“Another example is in Orange County,” said Sedlak, “where all the sewage produced is recycled and the water returned to the aquifer instead of being discharged to the ocean. The success of this program has encouraged other cities to do the same.
“Seawater desalination has also seen growth and over the last two decades the costs of building treatment plants and of energy consumption have both come down. Cities in Israel have a strong uptake and the approach is gaining more interest in Southern California, for example in Carlsbad — which has the largest desalination plant in the western hemisphere, processing 200 million liters per day.”
Urban stormwater harvesting, however, is proving more challenging to implement, especially in Southern California where the hydrology is not favorable due to the relatively small number of storms.
“Stormwater capture can help alleviate risk of flooding and pollution, so it is worth finding ways to capture the water,” Sedlak said. “We need to start thinking of water supply and wastewater and stormwater together, not separately, so more opportunities to work together emerge and a greater uptake of technologies [occurs].”
It’s going to come slowly, he observed, “because there are plenty of cities where water supply is adequate. In the rapidly developing world it’s a different matter — they may leapfrog directly to seawater desalination or potable reuse if they can afford it.”
Another emerging trend in new water sources is distributed water systems, which take care of water at neighborhood, street or even household level, keeping water within a specific locale.
“In San Francisco, an ordinance states that water-recycling systems must be built into new skyscrapers and condominiums, which makes a considerable impact on water footprint. In Bangalore, India — which is struggling with sewage treatment and water supply — they are pushing building-scale sewage treatment.”
However, Sedlak warned, when office parks and wealthy communities take care of themselves, even recycling their own water, “the risk is that resilient and adaptable distributed water infrastructure may be restricted to the rich people who can afford them.”
Technologies for potable reuse, seawater desalination, stormwater capture and distributed water “already exist and are becoming cost competitive,” he noted. In addition, in cities where water conservation has not been adequately pursued, “that may be the least expensive approach.”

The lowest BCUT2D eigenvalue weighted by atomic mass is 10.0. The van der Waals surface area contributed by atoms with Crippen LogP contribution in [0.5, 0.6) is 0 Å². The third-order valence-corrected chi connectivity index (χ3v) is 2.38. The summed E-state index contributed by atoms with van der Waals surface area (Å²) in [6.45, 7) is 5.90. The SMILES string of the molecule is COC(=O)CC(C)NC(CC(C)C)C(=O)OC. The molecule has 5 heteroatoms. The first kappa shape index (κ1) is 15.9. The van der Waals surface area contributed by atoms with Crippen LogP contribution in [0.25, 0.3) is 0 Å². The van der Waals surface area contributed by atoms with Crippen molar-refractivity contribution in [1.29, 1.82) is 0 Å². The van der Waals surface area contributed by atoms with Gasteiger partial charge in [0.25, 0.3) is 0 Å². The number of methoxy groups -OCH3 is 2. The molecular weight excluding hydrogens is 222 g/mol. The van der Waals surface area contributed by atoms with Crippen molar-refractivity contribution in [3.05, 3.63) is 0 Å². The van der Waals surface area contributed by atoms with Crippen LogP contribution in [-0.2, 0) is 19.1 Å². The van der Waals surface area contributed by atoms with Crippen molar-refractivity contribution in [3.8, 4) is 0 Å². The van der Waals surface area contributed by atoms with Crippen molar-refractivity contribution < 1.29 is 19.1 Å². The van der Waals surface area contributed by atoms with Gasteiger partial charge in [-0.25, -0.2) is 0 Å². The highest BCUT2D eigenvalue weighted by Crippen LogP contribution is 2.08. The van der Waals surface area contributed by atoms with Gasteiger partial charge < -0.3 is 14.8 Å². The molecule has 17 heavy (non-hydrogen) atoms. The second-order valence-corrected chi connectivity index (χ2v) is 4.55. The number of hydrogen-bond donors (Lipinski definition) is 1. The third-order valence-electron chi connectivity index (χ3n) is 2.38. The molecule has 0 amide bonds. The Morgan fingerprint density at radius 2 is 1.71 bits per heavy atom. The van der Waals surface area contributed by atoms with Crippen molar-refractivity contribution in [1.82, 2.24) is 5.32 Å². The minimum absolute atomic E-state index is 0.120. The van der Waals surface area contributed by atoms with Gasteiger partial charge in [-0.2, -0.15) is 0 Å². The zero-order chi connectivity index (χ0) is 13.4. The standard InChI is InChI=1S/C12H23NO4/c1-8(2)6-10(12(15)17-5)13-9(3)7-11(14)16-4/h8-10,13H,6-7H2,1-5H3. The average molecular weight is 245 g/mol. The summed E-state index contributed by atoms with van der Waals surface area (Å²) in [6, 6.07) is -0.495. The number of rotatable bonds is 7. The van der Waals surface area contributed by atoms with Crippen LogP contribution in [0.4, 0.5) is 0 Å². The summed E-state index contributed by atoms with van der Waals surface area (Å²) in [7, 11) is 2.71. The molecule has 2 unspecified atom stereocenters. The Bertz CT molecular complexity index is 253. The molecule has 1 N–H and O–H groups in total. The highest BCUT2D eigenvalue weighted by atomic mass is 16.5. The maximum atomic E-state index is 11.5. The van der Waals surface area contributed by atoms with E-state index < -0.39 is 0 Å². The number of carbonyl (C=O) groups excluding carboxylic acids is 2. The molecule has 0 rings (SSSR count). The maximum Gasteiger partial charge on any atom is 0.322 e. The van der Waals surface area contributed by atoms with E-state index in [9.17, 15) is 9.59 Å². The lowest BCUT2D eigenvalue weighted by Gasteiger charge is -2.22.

Barriers to water recycling still exist and fall into two main camps: institutional and regulatory. Connecting with the historical record, Professor Sedlak observed that in the early days of water recycling there was regulatory concern about public health where the source was sewage.
“It took time for elected officials to change public perceptions. Once those were resolved, it was much easier to permit projects. It is the same for stormwater capture and desalination, it takes a little more time to get them built.”
The second barrier is financing and investment. Public utilities usually have budgetary constraints and projects using new technologies come with a certain amount of risk.
“Early adopters tend to be wealthy cities with few other choices. Technology diffusion is how new technologies come into practice and it can be a decades-long process based on a combination of good luck and sound engineering,” said Sedlak.
“The water industry, unlike other areas, is not a ‘me first’ proposition, it’s a ‘me too.’ Identifying early adopters and working through pilot projects lowers risk. What determines whether a technology fails or succeeds is the commitment of researchers and developers — and building trust and confidence throughout the process.”
Sedlak noted that whenever he’s around a group of people there’s the potential to gain perspective on a shared interest. “The technologist needs an investor; the regulator needs new technology and another way of doing things,” he said.
“Through engagement you get a better sense of the way decision-makers are making selections and tackling problems facing water providers. You also learn which technologies are on the horizon and that helps advance the technology ecosystem.
“We have to remember every city has different needs in terms of the geography and culture that support its water system,” he advised. “By sharing experiences we see the tools or the palette available for creating a secure water supply.” WW
Author’s Note: Professor Sedlak will give the keynote speech at the BlueTech Forum at Kew Gardens, London, UK, June 5-6, 2019. Learn more about the BlueTech Forum at www.bluetechforum.com.
About the Author: Paul O’Callaghan is founder and CEO of BlueTech® Research, a consultancy that provides investors, water companies, researchers and regulators with the latest information and analysis on emerging water technology market areas.